I see now the header is a little larger than I thought, but I ran it by the wife and she does not want to give up ceiling height.

      It just a soffit vent and ridge vent setup. 5.5 inches deep, 16 O.C. Spacing. It is a low pitch roof (2.5/12)

      1. Expert Member
        Akos | | #10

        Looking at the pictures, Freyer_design has the right idea. Fur it down to get some reasonable R value (unless code requires more, R30 batts gets you most of your energy savings) and keep it vented. Simple effective and cheap to do. Much easier than an exterior rigid project. To save height, near the outside wall use a a thick layer of rigid as vent baffle (say 2") and R14 batts. This means only a 1.5" fur down by the window so not much space lost at all.

        You can also install narrower vent baffles (make sure these are permeable) with some squished 2x6 batts with a layer rigid under the rafters for more R value. The rigid with taped seams gives you a solid warm side air barrier and if you go with say 2" polyiso, a pretty decent assembly R value. Does mean hanging drywall with long screws (standard stuff at commercial drywall places) or strapping out the rigid first.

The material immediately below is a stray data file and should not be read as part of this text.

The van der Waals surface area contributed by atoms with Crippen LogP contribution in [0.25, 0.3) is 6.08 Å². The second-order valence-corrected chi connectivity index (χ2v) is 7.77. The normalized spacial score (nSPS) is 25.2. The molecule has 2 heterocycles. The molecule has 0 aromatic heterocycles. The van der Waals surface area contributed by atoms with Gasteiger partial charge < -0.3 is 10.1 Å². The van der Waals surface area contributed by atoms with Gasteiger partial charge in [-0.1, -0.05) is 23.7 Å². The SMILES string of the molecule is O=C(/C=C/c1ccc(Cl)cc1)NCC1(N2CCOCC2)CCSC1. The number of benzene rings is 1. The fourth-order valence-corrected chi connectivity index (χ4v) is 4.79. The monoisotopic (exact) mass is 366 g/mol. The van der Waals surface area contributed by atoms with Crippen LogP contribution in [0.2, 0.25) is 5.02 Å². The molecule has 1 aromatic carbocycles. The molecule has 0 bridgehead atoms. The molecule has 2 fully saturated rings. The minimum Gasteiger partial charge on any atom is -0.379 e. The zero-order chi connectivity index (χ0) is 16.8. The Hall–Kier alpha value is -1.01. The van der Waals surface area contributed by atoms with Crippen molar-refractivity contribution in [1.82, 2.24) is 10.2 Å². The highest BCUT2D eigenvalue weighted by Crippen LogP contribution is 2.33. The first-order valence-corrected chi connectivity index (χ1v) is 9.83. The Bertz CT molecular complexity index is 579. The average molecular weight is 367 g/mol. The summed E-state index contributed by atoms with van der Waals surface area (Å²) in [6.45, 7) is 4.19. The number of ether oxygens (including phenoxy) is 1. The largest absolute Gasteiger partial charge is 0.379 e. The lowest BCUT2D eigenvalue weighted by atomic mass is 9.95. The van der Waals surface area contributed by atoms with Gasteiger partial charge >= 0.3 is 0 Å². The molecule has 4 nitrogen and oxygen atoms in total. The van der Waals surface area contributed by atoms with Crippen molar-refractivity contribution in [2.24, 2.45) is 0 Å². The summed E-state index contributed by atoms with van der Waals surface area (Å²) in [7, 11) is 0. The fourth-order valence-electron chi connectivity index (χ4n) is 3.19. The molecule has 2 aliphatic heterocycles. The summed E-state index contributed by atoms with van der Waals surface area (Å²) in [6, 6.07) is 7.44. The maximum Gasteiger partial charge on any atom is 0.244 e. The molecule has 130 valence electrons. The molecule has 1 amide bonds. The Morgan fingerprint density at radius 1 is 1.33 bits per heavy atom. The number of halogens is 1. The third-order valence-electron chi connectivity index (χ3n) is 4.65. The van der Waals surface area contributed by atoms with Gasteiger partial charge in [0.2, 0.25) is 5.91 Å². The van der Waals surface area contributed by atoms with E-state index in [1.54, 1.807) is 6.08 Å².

As for the beam, looks to be a big span, that might actually be needed. I would leave it exposed and clad it in stained veneer.

        The beam will be cutting through your ceiling air barrier, so make sure to figure out how to get continuity there. What I've done for similar setup is glued 2x nailers onto the beam and sealed the ceiling air barrier to these.

        1. Noah_questions | | #13

          R49 is code. That’s why I sort of wanted to future proof it so we can fix it with exterior foam later on. I’m not sure if spray foam would let us do that even. I suppose I could always get the sheathing off at some point and fill it with fiberglass again, then do exterior foam. I think with MemBrain it would be able to dry to the interior yet.